General Hurricane Information

Heavy Rains/Floods

More people die from inland flooding than from storm surge. The high death toll may be from the misunderstanding of the fact that intense rainfall is not directly related to the wind speed of tropical cyclones. In fact, some of the greatest rainfall amounts occur from weaker storms that drift slowly or stall over an area. Inland flooding can be a major threat to communities living hundreds of miles from the coast line.

Widespread torrential rains often in excess of six inches can produce deadly and destructive floods. Normal drainage systems along the coast may be full from the storm surge, causing flooding in areas not normally prone to floods. Flooding may also be a major threat to areas well inland. In 1979, Tropical Storm Claudette brought 45 inches of rain to an area near Alvin, Texas, contributing to more than $600 million in damage.

Flooding is the number one weather-related killer in the United States and cause more damage nationwide than any other natural disaster. Flash flooding occurs within six hours of a rain event. Flooding is a longer term event and may last a week or more. Inland flooding due to hurricanes can be extensive as rainfall from a hurricane sometimes can be measured in tens of inches.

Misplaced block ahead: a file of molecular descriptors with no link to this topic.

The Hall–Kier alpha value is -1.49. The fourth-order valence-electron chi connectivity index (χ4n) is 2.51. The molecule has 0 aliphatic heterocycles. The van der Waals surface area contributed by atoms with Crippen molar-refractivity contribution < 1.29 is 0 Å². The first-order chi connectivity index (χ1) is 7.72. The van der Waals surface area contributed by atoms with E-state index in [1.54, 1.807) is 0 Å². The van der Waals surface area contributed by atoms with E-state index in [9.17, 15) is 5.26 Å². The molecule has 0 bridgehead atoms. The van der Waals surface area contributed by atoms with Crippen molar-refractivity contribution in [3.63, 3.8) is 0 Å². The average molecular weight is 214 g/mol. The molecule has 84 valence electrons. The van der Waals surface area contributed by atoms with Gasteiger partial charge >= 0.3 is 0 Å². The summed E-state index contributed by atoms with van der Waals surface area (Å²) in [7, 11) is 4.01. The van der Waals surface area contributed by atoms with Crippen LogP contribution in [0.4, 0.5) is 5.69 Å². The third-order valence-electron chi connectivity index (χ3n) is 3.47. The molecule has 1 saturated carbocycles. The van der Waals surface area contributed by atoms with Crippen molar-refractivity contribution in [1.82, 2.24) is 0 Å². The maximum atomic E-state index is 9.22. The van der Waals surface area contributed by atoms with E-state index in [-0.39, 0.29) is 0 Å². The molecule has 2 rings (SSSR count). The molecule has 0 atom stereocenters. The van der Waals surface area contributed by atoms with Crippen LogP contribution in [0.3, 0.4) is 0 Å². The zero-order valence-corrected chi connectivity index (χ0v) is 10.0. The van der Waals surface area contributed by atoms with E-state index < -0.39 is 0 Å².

Nearly half of all flash flood fatalities are auto related. Just two feet of water will carry away most automobiles. Never drive through flooded roadways. If your vehicle stalls, leave it immediately and seek higher ground. Rapidly rising water may engulf the vehicles and its occupants and sweep them away. Be especially careful when driving at night.

Do you have flood insurance? Many people don't realize that their homeowner's policies do not cover losses due to flooding. If you are in a flood zone, you need flood insurance.

If you are in a flood zone and a flood warning has been issued, evacuate immediately. If you have time, turn off all utilities at the main switch, open basement windows to equalize water pressure on the foundations and wills and move all valuables to a higher floor if possible, but only if you have time. If you're caught in the house by suddenly rising waters, move to the second floor and/or the roof. Take warm clothing and a flashlight and radio with you. Do not try to swim to safety. Wait for help. Rescue teams will be looking for you.

After a flood, call your insurance agent. Have your policy and list of possessions handy to simplify the adjuster's work. When it is safe to return home, be sure your house is not in danger of collapsing before entering. Watch for live electrical wires and don't turn on any electrically operated light or appliance until an electrician has checked your system. Don't strike a match or use a flame as escaping gas could cause an explosion. Open windows and doors to let air circulate. Take photos to record the damage. Throw out perishable foods, hose down appliances and furniture, even if they have been destroyed. You need to keep these for the adjuster's inspection. Pump basement gradually (one third each day to prevent further structural damage). Shovel out mud while it is still wet. Have your water tested before using (see Sewage Contamination). Make any temporary repairs necessary to stop further losses from the elements and prevent looting.